Oom pah pah

Film Reviews: Brassed Off Mark Herman (15) Loaded Anna Campion (18) The Last Supper Cynthia Roberts (nc) The Glimmer Man John Gray (18)
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The Independent Culture
A brassy, sleazy melody strikes up, and a couple of diffident cabaret spotlights bob towards the centre of the screen. Soon two lights turn into many, the camera focuses, and they suddenly become the helmet- lamps of a gang of approaching miners. Thus the credits sequence of Brassed Off neatly sketches the film's two concerns: it is a paean to northern England's unique heritage of brass-band musicianship, but also a lament for the same region's blight of pit closures and industrial decline.

Don't worry, it's not that grim oop north - writer / director Mark Herman has made one of the most involving and enjoyable British films in years. It's set in 1994: while the workers of Grimley Colliery struggle against the decision to close the pit, they have reached the semi-finals of the National Brass Band competition, and will play the Albert Hall if they make the finals. Up turns Tara Fitzgerald, a suspiciously good flugelhorn player, who renews teen passions with young hornblower Ewan McGregor. Will the colliery survive? Can music possibly matter if it doesn't?

The cast are uniformly charming, in a story that snakes confidently through deadpan comedy and gruffly passionate sentiment. But the outstanding performer is Pete Postlethwaite, as bandleader Danny. Where he could have played the part for cheap sentiment he is genuinely moving, and when he's on the conductor's podium in full purple-braided regalia - elbows flying, smiling serenely, giving little ecstatic shakes of the head - it's impossible to mould your features into anything other than a very wide grin of delight.

Nowadays, the brass-band combination of trombones, euphoniums and the like is most often used satirically, to accompany screen images of fat people doing amusing things. It's one of the many virtues, therefore, of this lovely film that it rehabilitates the brass band as a source of pleasure - thanks to beautiful playing by the real-life Grimethorpe Colliery Band, and to the arrangements by Trevor Jones and Geoff Alexander, who provide a thrilling version of the 1812 Overture for the deliciously feel- good yet provocative finale.

Loaded is a wannabe-millennial LSD-fuelled morality tale of love and angst among students. A bunch of said students spend a weekend in a remote English country house to make an experimental horror video. Neil (Oliver Milburn) is an introverted type who secretly videoed his sessions of psychoanalysis, and watches them repeatedly because he fancies his shrink. But he's also infatuated with Rose (Catherine McCormack), a tease who snogs biker Lionel (Matthew Eggleton) by the swimming pool.

What starts out as a jolly satire on studenty pretensions - the video's director, Lance (Danny Cunningham), injects hand-waving, lank-fringed pomp into lines such as "I think we should be looking at the human condition, yeah?" - soon commits artistic suicide by buying into studenty pretension itself. Loaded lurches into druggy odyssey (computer graphics pictorialize acid trips) and then slapstick tragedy. Anna Campion (sister of Jane) produces arresting images but, sadly, Loaded strains after universality so hard it forgets to be anything in particular. The young cast do a fine, fresh job, however, so it's never less than watchable, and often mordantly amusing.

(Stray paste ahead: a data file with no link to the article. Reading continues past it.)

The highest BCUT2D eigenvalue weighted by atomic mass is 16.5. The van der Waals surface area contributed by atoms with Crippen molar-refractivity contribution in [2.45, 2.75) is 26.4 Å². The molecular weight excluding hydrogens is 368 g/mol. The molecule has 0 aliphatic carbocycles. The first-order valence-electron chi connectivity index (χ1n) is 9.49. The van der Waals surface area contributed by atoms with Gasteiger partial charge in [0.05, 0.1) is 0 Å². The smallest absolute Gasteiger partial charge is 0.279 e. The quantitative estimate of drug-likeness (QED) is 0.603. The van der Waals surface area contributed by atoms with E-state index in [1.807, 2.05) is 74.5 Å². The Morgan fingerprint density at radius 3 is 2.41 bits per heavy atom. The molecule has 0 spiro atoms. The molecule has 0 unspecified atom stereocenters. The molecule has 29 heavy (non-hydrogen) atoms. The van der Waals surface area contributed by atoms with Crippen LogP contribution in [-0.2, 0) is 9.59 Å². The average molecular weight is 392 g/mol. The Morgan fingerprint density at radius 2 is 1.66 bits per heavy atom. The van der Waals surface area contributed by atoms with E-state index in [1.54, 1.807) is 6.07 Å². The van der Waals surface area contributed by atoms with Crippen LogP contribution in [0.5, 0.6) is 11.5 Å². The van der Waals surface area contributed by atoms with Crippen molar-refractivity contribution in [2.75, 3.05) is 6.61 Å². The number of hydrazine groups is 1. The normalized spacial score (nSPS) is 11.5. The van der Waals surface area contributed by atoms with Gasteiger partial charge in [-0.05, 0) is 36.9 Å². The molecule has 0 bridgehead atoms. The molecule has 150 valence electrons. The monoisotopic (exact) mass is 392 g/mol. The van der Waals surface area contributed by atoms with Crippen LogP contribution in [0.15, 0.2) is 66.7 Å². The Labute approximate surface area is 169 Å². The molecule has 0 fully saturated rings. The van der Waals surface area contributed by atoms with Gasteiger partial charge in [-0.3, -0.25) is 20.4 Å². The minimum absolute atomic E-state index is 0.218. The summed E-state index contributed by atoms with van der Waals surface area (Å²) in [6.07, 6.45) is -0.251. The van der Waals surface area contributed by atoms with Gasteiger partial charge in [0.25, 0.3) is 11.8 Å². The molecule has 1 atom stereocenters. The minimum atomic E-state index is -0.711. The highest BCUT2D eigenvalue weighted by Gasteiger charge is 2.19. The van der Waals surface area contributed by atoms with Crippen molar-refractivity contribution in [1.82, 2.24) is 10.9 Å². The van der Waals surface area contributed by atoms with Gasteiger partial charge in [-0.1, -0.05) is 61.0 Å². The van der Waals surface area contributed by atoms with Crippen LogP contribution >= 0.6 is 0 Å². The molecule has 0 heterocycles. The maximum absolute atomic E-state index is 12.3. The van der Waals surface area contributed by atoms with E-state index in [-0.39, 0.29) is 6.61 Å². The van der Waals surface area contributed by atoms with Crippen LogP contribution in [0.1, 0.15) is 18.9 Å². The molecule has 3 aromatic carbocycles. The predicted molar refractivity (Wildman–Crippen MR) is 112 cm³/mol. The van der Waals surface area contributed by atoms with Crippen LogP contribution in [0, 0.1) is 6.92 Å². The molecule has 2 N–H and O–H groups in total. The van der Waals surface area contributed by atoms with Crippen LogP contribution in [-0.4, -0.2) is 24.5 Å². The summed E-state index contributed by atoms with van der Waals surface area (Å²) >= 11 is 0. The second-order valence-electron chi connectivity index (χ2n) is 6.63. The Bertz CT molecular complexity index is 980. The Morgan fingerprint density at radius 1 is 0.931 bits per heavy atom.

The Last Supper, meanwhile, is the epitome of a bad trip. Based on a play by Hillar Liitoja, it is the story of Chris, an ex-dancer and actor who is dying of Aids, and spends a last evening with his lover Val reminiscing, eating smoked salmon and ratatouille, and then arranging his own euthanasia to the strains of Purcell's Dido and Aeneas. The camera never leaves Chris's sick-room and, from the interminably long opening shot where he wakes up, drinks a glass of water, and drops the glass, it's depressingly clear that the film is shot in "real time". Yes, if you really have no ideas, you can always run back to Aristotle's classical unities.

The script is, mostly, crushingly banal. Only Daniel MacIvor's clever, measured performance as the doctor contains any edgy glint to cut through the emotive mush. The rest is chat and jerky camera-spinning. The part of Chris is played by Ken McDougall, who was actually dying of Aids at the time of shooting. It is extraordinary to see director Cynthia Roberts prattling on in the press notes about how pleased she was, because this gave her film greater authenticity. Now, I am sure McDougall was a great performer and a good man, and this home movie will no doubt be a treasured record for his family and friends. But that doesn't stop The Last Supper being, despite its fine intentions, dismayingly glib and manipulative.

By now, dear reader, you have travelled from brass to muck. I speak of The Glimmer Man, the new actioner starring Steven Seagal. The erstwhile karate hero now tries to conceal a massive paunch under baggy black smocks. (The best soundtrack for his first appearance would be a sarcastically parping brass arrangement of Beethoven's Funeral March.) The Glimmer Man jumps on the theological-schlock bandwagon of last year's Seven by having a serial killer who crucifies his victims. It also stars Brian Cox and In Living Color star Keenen Ivory Williams, who both seem battered into submission. Quite the most witless and insulting piece of bilge this year

Steven Poole

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